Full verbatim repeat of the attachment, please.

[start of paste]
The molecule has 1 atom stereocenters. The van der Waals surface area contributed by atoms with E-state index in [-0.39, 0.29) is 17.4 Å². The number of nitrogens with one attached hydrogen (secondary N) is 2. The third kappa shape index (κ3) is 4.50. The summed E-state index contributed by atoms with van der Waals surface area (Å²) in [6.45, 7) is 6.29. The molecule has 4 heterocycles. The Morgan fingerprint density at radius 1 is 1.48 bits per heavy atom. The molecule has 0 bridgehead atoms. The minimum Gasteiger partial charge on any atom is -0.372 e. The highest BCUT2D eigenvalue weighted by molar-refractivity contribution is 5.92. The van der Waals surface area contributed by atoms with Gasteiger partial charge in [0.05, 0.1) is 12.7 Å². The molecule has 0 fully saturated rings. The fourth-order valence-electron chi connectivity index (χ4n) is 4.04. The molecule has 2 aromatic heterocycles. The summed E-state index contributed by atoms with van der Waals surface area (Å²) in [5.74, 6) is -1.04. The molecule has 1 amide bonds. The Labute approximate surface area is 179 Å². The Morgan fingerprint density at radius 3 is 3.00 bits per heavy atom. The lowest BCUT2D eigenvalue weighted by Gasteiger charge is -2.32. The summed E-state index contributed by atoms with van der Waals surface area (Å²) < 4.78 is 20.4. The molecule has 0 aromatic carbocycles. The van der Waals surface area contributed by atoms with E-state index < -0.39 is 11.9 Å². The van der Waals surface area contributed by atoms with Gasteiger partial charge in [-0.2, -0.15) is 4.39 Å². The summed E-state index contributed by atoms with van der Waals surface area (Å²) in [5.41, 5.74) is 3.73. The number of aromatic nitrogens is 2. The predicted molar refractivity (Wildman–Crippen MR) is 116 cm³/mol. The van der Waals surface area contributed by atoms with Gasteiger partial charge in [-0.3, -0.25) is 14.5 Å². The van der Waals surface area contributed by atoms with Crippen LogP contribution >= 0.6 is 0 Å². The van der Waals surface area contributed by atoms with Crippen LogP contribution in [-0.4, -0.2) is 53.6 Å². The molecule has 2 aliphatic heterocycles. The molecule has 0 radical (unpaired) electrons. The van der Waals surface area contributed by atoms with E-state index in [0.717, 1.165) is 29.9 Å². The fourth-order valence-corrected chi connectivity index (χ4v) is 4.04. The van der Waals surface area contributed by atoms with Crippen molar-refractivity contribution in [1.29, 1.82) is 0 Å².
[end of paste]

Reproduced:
The molecule has 1 atom stereocenters. The van der Waals surface area contributed by atoms with E-state index in [-0.39, 0.29) is 17.4 Å². The number of nitrogens with one attached hydrogen (secondary N) is 2. The third kappa shape index (κ3) is 4.50. The summed E-state index contributed by atoms with van der Waals surface area (Å²) in [6.45, 7) is 6.29. The molecule has 4 heterocycles. The Morgan fingerprint density at radius 1 is 1.48 bits per heavy atom. The molecule has 0 bridgehead atoms. The minimum Gasteiger partial charge on any atom is -0.372 e. The highest BCUT2D eigenvalue weighted by molar-refractivity contribution is 5.92. The van der Waals surface area contributed by atoms with Gasteiger partial charge in [0.05, 0.1) is 12.7 Å². The molecule has 0 fully saturated rings. The fourth-order valence-electron chi connectivity index (χ4n) is 4.04. The molecule has 2 aromatic heterocycles. The summed E-state index contributed by atoms with van der Waals surface area (Å²) in [5.74, 6) is -1.04. The molecule has 1 amide bonds. The Labute approximate surface area is 179 Å². The Morgan fingerprint density at radius 3 is 3.00 bits per heavy atom. The lowest BCUT2D eigenvalue weighted by Gasteiger charge is -2.32. The summed E-state index contributed by atoms with van der Waals surface area (Å²) < 4.78 is 20.4. The molecule has 0 aromatic carbocycles. The van der Waals surface area contributed by atoms with E-state index < -0.39 is 11.9 Å². The van der Waals surface area contributed by atoms with Gasteiger partial charge in [-0.2, -0.15) is 4.39 Å². The summed E-state index contributed by atoms with van der Waals surface area (Å²) in [5.41, 5.74) is 3.73. The number of aromatic nitrogens is 2. The predicted molar refractivity (Wildman–Crippen MR) is 116 cm³/mol. The van der Waals surface area contributed by atoms with Gasteiger partial charge in [-0.3, -0.25) is 14.5 Å². The van der Waals surface area contributed by atoms with Crippen LogP contribution >= 0.6 is 0 Å². The van der Waals surface area contributed by atoms with Crippen LogP contribution in [-0.4, -0.2) is 53.6 Å². The molecule has 2 aliphatic heterocycles. The molecule has 0 radical (unpaired) electrons. The van der Waals surface area contributed by atoms with E-state index in [0.717, 1.165) is 29.9 Å². The fourth-order valence-corrected chi connectivity index (χ4v) is 4.04. The van der Waals surface area contributed by atoms with Crippen molar-refractivity contribution in [1.29, 1.82) is 0 Å².